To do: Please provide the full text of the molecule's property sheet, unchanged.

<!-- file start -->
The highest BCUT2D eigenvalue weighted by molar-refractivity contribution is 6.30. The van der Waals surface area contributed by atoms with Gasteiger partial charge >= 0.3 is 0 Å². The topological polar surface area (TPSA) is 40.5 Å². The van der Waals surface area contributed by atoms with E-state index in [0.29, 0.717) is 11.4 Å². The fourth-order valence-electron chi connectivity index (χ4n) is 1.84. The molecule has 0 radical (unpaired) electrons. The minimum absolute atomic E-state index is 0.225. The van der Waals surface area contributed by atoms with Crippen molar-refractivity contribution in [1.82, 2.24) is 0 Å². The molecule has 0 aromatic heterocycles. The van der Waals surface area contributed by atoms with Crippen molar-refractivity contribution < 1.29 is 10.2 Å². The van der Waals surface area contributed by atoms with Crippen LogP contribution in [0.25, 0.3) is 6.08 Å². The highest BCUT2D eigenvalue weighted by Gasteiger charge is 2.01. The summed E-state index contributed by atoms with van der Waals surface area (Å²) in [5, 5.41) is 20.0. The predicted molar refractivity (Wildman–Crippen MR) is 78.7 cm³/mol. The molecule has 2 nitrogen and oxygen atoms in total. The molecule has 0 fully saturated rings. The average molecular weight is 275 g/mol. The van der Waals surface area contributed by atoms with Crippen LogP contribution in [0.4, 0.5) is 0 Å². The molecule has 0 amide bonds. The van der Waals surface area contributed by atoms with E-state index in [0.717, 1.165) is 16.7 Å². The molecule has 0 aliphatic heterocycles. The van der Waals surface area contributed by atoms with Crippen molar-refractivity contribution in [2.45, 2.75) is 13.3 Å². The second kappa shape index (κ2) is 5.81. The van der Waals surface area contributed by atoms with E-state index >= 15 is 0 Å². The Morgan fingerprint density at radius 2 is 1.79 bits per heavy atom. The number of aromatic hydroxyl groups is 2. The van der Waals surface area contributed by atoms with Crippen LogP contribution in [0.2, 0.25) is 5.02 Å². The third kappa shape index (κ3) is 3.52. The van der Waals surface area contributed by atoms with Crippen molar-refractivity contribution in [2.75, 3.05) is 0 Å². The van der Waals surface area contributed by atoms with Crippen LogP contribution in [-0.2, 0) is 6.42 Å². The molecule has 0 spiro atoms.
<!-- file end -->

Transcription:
The highest BCUT2D eigenvalue weighted by molar-refractivity contribution is 6.30. The van der Waals surface area contributed by atoms with Gasteiger partial charge >= 0.3 is 0 Å². The topological polar surface area (TPSA) is 40.5 Å². The van der Waals surface area contributed by atoms with E-state index in [0.29, 0.717) is 11.4 Å². The fourth-order valence-electron chi connectivity index (χ4n) is 1.84. The molecule has 0 radical (unpaired) electrons. The minimum absolute atomic E-state index is 0.225. The van der Waals surface area contributed by atoms with Crippen molar-refractivity contribution in [1.82, 2.24) is 0 Å². The molecule has 0 aromatic heterocycles. The van der Waals surface area contributed by atoms with Crippen molar-refractivity contribution < 1.29 is 10.2 Å². The van der Waals surface area contributed by atoms with Crippen LogP contribution in [0.25, 0.3) is 6.08 Å². The highest BCUT2D eigenvalue weighted by Gasteiger charge is 2.01. The summed E-state index contributed by atoms with van der Waals surface area (Å²) in [5, 5.41) is 20.0. The predicted molar refractivity (Wildman–Crippen MR) is 78.7 cm³/mol. The molecule has 2 nitrogen and oxygen atoms in total. The molecule has 0 fully saturated rings. The average molecular weight is 275 g/mol. The van der Waals surface area contributed by atoms with Crippen LogP contribution in [0.4, 0.5) is 0 Å². The molecule has 0 amide bonds. The van der Waals surface area contributed by atoms with E-state index in [0.717, 1.165) is 16.7 Å². The molecule has 0 aliphatic heterocycles. The van der Waals surface area contributed by atoms with Crippen molar-refractivity contribution in [2.45, 2.75) is 13.3 Å². The second kappa shape index (κ2) is 5.81. The van der Waals surface area contributed by atoms with E-state index >= 15 is 0 Å². The Morgan fingerprint density at radius 2 is 1.79 bits per heavy atom. The number of aromatic hydroxyl groups is 2. The van der Waals surface area contributed by atoms with Crippen LogP contribution in [0.2, 0.25) is 5.02 Å². The third kappa shape index (κ3) is 3.52. The van der Waals surface area contributed by atoms with Crippen molar-refractivity contribution in [2.75, 3.05) is 0 Å². The van der Waals surface area contributed by atoms with Crippen LogP contribution in [-0.2, 0) is 6.42 Å². The molecule has 0 spiro atoms.